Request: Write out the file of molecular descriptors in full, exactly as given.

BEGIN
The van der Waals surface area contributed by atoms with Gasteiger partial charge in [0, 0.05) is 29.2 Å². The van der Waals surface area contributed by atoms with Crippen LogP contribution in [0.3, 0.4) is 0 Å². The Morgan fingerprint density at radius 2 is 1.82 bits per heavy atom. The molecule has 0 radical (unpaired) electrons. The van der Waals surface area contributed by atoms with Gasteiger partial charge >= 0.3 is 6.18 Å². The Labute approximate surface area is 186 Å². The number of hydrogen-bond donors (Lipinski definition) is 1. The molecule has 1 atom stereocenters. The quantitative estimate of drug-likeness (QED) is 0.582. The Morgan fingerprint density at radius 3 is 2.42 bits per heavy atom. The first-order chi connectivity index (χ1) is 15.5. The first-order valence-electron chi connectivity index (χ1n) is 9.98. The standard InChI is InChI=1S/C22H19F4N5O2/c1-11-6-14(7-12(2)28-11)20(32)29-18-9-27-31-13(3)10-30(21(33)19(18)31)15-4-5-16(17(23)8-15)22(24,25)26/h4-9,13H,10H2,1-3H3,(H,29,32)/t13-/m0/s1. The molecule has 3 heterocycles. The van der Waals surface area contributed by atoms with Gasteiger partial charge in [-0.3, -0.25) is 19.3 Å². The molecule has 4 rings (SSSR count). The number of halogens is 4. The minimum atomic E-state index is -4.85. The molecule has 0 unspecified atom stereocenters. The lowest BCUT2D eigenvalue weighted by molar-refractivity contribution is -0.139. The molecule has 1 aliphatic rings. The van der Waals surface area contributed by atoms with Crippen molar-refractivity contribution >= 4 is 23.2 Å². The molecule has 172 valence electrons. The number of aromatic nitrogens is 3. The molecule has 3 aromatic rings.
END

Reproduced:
The van der Waals surface area contributed by atoms with Gasteiger partial charge in [0, 0.05) is 29.2 Å². The van der Waals surface area contributed by atoms with Crippen LogP contribution in [0.3, 0.4) is 0 Å². The Morgan fingerprint density at radius 2 is 1.82 bits per heavy atom. The molecule has 0 radical (unpaired) electrons. The van der Waals surface area contributed by atoms with Gasteiger partial charge >= 0.3 is 6.18 Å². The Labute approximate surface area is 186 Å². The number of hydrogen-bond donors (Lipinski definition) is 1. The molecule has 1 atom stereocenters. The quantitative estimate of drug-likeness (QED) is 0.582. The Morgan fingerprint density at radius 3 is 2.42 bits per heavy atom. The first-order chi connectivity index (χ1) is 15.5. The first-order valence-electron chi connectivity index (χ1n) is 9.98. The standard InChI is InChI=1S/C22H19F4N5O2/c1-11-6-14(7-12(2)28-11)20(32)29-18-9-27-31-13(3)10-30(21(33)19(18)31)15-4-5-16(17(23)8-15)22(24,25)26/h4-9,13H,10H2,1-3H3,(H,29,32)/t13-/m0/s1. The molecule has 3 heterocycles. The van der Waals surface area contributed by atoms with Gasteiger partial charge in [-0.3, -0.25) is 19.3 Å². The molecule has 4 rings (SSSR count). The number of halogens is 4. The minimum atomic E-state index is -4.85. The molecule has 0 unspecified atom stereocenters. The lowest BCUT2D eigenvalue weighted by molar-refractivity contribution is -0.139. The molecule has 1 aliphatic rings. The van der Waals surface area contributed by atoms with Crippen molar-refractivity contribution >= 4 is 23.2 Å². The molecule has 172 valence electrons. The number of aromatic nitrogens is 3. The molecule has 3 aromatic rings.